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Langford v. Colvin

United States District Court, D. Oregon

September 5, 2014

CAROLYN W. COLVIN, Acting Commissioner of the Social Security Administration, Defendant.


MICHAEL J. McSHANE, District Judge.

Plaintiff Bre-Anna Langford brings this action for judicial review of a final decision of the Commissioner of Social Security denying her application for supplemental security income payments (SSI) under Title XVI of the Social Security Act. This court has jurisdiction under 42 U.S.C. §§ 405(g) and 1383(c)(3). This Court is asked to consider (1) whether the ALJ erred in evaluating the evidence submitted by plaintiff, lay witness, Tabitha Langford, and treating physician, Dr. Miller, and (2) whether the ALJ relied on erroneous Vocational Expert (VE) testimony. Because the ALJ articulated sufficient reasons supported by substantial evidence in the record for his evaluation of the respective evidence, the Commissioner's decision is AFFIRMED.


Plaintiff applied for SSI on March 12, 2009, alleging disability since January 1, 2004 (later amended to March 12, 2009). Tr. 12, 32, 154. These claims were denied initially and upon reconsideration. Tr. 12, 91-100. Plaintiff timely requested a hearing before an administrative law judge (ALJ), and appeared before the Honorable Michael Gilbert on September 20, 2011. Tr. 12, 29-90. ALJ Gilbert denied plaintiff's claims by written decision dated December 20, 2011. Tr. 12-23. Plaintiff sought review from the Appeals Council, which was subsequently denied, tr. 1-3, thus rendering the ALJ's decision final. Plaintiff now seeks judicial review.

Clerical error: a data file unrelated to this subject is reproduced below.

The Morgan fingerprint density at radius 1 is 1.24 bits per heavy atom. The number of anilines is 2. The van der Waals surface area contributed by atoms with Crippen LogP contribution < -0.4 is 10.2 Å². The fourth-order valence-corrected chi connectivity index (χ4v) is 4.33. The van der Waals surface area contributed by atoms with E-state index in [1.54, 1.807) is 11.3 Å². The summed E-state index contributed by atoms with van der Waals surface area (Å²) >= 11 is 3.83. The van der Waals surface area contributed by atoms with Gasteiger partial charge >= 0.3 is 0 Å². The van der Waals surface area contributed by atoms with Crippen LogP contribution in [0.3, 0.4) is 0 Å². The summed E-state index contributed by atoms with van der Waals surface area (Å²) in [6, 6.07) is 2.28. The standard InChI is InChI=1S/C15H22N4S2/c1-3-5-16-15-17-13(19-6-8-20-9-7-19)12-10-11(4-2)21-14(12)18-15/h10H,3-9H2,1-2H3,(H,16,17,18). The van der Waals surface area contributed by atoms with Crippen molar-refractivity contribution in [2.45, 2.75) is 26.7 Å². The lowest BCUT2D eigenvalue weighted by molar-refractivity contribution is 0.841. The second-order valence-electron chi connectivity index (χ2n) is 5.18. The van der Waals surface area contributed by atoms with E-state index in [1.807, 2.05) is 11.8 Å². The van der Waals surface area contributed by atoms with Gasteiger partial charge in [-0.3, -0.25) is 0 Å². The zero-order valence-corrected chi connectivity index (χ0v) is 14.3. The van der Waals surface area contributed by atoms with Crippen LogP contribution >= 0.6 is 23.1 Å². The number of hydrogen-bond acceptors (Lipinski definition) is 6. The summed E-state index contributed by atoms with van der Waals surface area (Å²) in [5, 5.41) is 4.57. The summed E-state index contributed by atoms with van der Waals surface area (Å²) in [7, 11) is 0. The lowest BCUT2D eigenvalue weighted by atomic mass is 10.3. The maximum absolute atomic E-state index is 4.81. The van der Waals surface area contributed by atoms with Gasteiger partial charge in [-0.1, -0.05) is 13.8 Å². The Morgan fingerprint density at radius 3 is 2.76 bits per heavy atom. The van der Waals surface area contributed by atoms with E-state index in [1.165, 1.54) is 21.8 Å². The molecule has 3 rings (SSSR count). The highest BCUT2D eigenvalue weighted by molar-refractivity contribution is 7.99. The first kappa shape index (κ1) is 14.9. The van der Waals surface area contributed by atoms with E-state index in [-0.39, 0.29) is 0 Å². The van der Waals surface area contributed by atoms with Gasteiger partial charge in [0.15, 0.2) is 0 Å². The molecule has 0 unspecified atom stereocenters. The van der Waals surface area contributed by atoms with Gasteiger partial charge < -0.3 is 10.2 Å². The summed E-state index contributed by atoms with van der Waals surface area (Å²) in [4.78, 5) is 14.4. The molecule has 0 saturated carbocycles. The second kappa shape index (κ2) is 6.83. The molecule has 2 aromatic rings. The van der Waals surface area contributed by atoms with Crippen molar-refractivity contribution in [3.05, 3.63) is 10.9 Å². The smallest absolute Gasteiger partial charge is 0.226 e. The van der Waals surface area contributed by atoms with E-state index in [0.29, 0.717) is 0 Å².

Plaintiff, born on December 6, 1990, tr. 21, 154, completed the eleventh grade, tr. 36, and, at the time of hearing, was enrolled in online high school through Lane Technical Learning Center, tr. 36, 50, 273-74. Plaintiff was eighteen at the time of alleged disability onset, and twenty at the time of hearing. See tr. 33, 154.[1] Plaintiff alleges disability due to: diabetes type-I with neuropathy; obesity; gastroparesis; fibromyalgia; adjustment disorder with anxiety and depressive mood; pain disorder with psychological features, and chronic irritable bowel syndrome (IBS). Tr. 14; Pl.'s Br. 1, ECF No. 17.


The reviewing court shall affirm the Commissioner's decision if the decision is based on proper legal standards and the legal findings are supported by substantial evidence on the record. See 42 U.S.C. § 405(g); Batson v. Comm'r of Soc. Sec. Admin., 359 F.3d 1190, 1193 (9th Cir. 2004). To determine whether substantial evidence exists, this Court reviews the administrative record as a whole, weighing both the evidence that supports and that which detracts from the ALJ's conclusion. Martinez v. Heckler, 807 F.2d 771, 772 (9th Cir. 1986).


The Social Security Administration utilizes a five step sequential evaluation to determine whether a claimant is disabled. 20 C.F.R. §§ 404.1520, 416.920. The initial burden of proof rests upon the claimant to meet the first four steps. If a claimant satisfies his or her burden with respect to the first four steps, the burden shifts to the Commissioner for step five. 20 C.F.R. § 404.1520. At step five, the Commissioner's burden is to demonstrate that the claimant is capable of making an adjustment to other work after considering the claimant's residual functional capacity (RFC), age, education, and work experience. Id.

Plaintiff contends that the ALJ erred in formulating and applying plaintiff's RFC under step four and five of the sequential evaluation.[2] In particular, plaintiff argues that: (1) the ALJ erred in evaluating plaintiff's testimony; (2) the ALJ erred in evaluating Tabitha Langford's testimony; (3) the ALJ erred in evaluating Dr. Miller's medical evaluation; and (4) the ALJ relied on erroneous VE testimony.

I. Plaintiff's Testimony

Plaintiff contends that the ALJ improperly rejected her testimony. Pl.'s Br. 12-17, ECF No. 17. In response, defendant argues that substantial evidence supports the ALJ's credibility findings. Def.'s Br. 5, 8-9, ECF No. 18.